• Colin Huntley

Greatness Is An Act - Not An Accolade

This morning I'm sitting at (you guessed it) a coffee shop in my hometown. It's about 8:45am. I have taken a cold shower, downed 2 cups of coffee, journaled extensively, and written down my daily list of future accomplishments (goals aren't my style - I prefer to write down the things I've already accomplished in the future).

I came to my home town of Georgetown, Texas, a relatively small suburb of Austin on Thursday to play a quick gig for a business function of my Father's on Friday night. A very kind man named JC snapped this photo of me while I was playing. I asked him what I could do for him to thank him for the photo and he asked that I give platform to for anybody looking for cleaning services in the greater Austin area. So if that's something you're looking for, JC is your man! Thank you JC.

I've been pondering greatness this morning. What does it take? Why is it necessary? Who is capable of it? Who isn't? The answers I've come up with: It takes everything, it's necessary because we are hard wired to desire greatness by God himself, anybody is capable of it, and the only thing holding anybody back from it is their flawed sense of self.

Tenacity. I think we all know that tenacity is a pre-requisite to greatness. But there's a sort of common understanding that tenacity is born out of aggression or hardship - that the desire to perform at a high level is a selfish one. I myself was born a dreamer, yet decided at one point that dreaming was a self interested activity, and if I wanted to live a life of virtue, I would have to surrender my desire to be great. I had convinced myself that that was humility.

Today, I am here to tell you that line of thinking is unequivocally wrong. Greatness is intrinsically virtuous. The most selfish thing a human being can do is allow his or her potential to lie dormant for 85 years of life. There is nothing more selfish than denying hard work and personal growth in the name of supposed humble obscurity. Passivity is not the nature of God, and therefore cannot be the nature of a virtuous man or woman.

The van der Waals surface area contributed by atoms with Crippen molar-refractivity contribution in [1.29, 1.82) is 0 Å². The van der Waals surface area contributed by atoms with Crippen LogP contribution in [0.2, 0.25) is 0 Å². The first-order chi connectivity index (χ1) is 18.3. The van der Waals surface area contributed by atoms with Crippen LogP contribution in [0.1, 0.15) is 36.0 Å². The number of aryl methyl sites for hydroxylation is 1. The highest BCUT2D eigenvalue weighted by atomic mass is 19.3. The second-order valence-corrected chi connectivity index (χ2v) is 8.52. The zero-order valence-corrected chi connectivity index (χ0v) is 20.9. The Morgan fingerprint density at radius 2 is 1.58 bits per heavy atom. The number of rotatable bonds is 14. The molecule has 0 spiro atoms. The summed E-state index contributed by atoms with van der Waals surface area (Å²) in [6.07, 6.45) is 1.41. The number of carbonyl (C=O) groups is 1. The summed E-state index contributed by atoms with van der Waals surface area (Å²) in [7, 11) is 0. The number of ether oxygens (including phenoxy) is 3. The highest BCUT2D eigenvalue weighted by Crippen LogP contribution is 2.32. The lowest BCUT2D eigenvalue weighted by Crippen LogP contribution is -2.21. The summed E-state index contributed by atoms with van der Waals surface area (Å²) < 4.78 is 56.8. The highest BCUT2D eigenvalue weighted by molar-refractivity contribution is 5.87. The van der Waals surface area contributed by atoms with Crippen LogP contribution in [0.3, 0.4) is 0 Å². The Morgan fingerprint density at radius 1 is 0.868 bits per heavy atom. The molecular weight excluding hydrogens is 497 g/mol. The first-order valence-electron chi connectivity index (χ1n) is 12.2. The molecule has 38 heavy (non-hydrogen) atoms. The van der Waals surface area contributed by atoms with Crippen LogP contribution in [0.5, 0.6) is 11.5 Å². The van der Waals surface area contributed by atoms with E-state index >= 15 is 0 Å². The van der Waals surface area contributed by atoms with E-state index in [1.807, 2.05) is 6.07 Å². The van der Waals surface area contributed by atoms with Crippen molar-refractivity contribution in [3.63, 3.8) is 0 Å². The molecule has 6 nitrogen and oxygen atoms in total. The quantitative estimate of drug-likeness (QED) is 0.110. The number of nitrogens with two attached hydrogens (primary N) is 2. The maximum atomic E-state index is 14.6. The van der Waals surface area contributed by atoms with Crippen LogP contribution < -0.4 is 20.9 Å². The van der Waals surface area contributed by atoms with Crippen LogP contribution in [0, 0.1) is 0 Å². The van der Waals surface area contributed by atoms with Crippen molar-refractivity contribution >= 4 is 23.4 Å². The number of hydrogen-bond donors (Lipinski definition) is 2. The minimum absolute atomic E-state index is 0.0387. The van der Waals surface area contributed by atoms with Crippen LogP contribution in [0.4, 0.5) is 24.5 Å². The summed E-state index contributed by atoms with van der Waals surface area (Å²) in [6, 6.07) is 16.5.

The only thing that separates selfish greatness from virtuous greatness is the purpose behind the pursuit - the infamous why. Greatness grounded deeply in the insatiable desire to see the world actually be better for what you are doing inside of it is the foundation of everything that makes being human what it is.

It takes all shapes and forms. Greatness can be politics. Greatness can be art. Greatness can be writing. Greatness can be sports, architecture, science, or cooking. Greatness can also be parenthood. Greatness can be friendship. Greatness can be anything. But it is always intentional. It has never come in the form of passivity or accidental nature.

Great mothers have raised and empowered great micro biologists and painters. Great janitors have inspired the great business leaders of the world. Great baristas have smiled at people on the verge of suicide while handing them a coffee. For every known hero, there are countless unsung heroes. We are all capable of contributing to the world in unforeseen and immeasurable ways. We are all significant, and great, should we choose to behave as such with both the biggest and smallest tasks we are handed.

So friends - Greatness is an act, not an accolade. It is not selfish, but selfless. It doesn't need value. It creates it. It is deeply imbedded in your soul, waiting for you to empower it to come to fruition. You are great, should you choose to be.